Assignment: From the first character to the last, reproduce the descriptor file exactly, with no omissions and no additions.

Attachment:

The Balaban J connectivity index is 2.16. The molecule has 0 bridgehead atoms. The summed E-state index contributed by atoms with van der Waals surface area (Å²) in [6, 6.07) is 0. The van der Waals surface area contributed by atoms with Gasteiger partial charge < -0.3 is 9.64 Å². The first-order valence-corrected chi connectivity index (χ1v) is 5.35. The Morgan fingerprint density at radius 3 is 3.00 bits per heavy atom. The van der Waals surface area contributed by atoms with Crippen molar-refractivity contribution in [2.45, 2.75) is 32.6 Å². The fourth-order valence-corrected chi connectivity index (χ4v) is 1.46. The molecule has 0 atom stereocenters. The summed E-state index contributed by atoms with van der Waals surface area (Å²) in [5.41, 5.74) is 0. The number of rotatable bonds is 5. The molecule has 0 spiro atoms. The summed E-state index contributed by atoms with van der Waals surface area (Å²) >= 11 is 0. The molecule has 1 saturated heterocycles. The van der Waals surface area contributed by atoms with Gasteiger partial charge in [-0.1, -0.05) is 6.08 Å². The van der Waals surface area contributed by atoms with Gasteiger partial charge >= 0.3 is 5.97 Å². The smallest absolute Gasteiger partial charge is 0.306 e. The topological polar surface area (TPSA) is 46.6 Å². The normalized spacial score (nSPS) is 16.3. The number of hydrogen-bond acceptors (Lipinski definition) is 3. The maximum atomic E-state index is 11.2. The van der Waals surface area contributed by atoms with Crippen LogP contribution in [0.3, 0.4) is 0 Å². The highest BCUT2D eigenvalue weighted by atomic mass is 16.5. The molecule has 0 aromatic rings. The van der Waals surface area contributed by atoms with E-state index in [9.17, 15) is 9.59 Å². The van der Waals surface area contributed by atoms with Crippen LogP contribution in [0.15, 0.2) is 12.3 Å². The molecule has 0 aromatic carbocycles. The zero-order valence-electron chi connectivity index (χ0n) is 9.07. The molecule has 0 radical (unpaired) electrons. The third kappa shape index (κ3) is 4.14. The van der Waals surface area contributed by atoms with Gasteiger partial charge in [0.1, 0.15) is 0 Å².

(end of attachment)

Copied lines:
The Balaban J connectivity index is 2.16. The molecule has 0 bridgehead atoms. The summed E-state index contributed by atoms with van der Waals surface area (Å²) in [6, 6.07) is 0. The van der Waals surface area contributed by atoms with Gasteiger partial charge < -0.3 is 9.64 Å². The first-order valence-corrected chi connectivity index (χ1v) is 5.35. The Morgan fingerprint density at radius 3 is 3.00 bits per heavy atom. The van der Waals surface area contributed by atoms with Crippen molar-refractivity contribution in [2.45, 2.75) is 32.6 Å². The fourth-order valence-corrected chi connectivity index (χ4v) is 1.46. The molecule has 0 atom stereocenters. The summed E-state index contributed by atoms with van der Waals surface area (Å²) in [5.41, 5.74) is 0. The number of rotatable bonds is 5. The molecule has 0 spiro atoms. The summed E-state index contributed by atoms with van der Waals surface area (Å²) >= 11 is 0. The molecule has 1 saturated heterocycles. The van der Waals surface area contributed by atoms with Gasteiger partial charge in [-0.1, -0.05) is 6.08 Å². The van der Waals surface area contributed by atoms with Gasteiger partial charge >= 0.3 is 5.97 Å². The smallest absolute Gasteiger partial charge is 0.306 e. The topological polar surface area (TPSA) is 46.6 Å². The normalized spacial score (nSPS) is 16.3. The number of hydrogen-bond acceptors (Lipinski definition) is 3. The maximum atomic E-state index is 11.2. The van der Waals surface area contributed by atoms with Crippen LogP contribution in [0.3, 0.4) is 0 Å². The highest BCUT2D eigenvalue weighted by atomic mass is 16.5. The molecule has 0 aromatic rings. The van der Waals surface area contributed by atoms with E-state index in [9.17, 15) is 9.59 Å². The van der Waals surface area contributed by atoms with Crippen LogP contribution in [0.15, 0.2) is 12.3 Å². The molecule has 0 aromatic carbocycles. The zero-order valence-electron chi connectivity index (χ0n) is 9.07. The molecule has 0 radical (unpaired) electrons. The third kappa shape index (κ3) is 4.14. The van der Waals surface area contributed by atoms with Gasteiger partial charge in [0.1, 0.15) is 0 Å².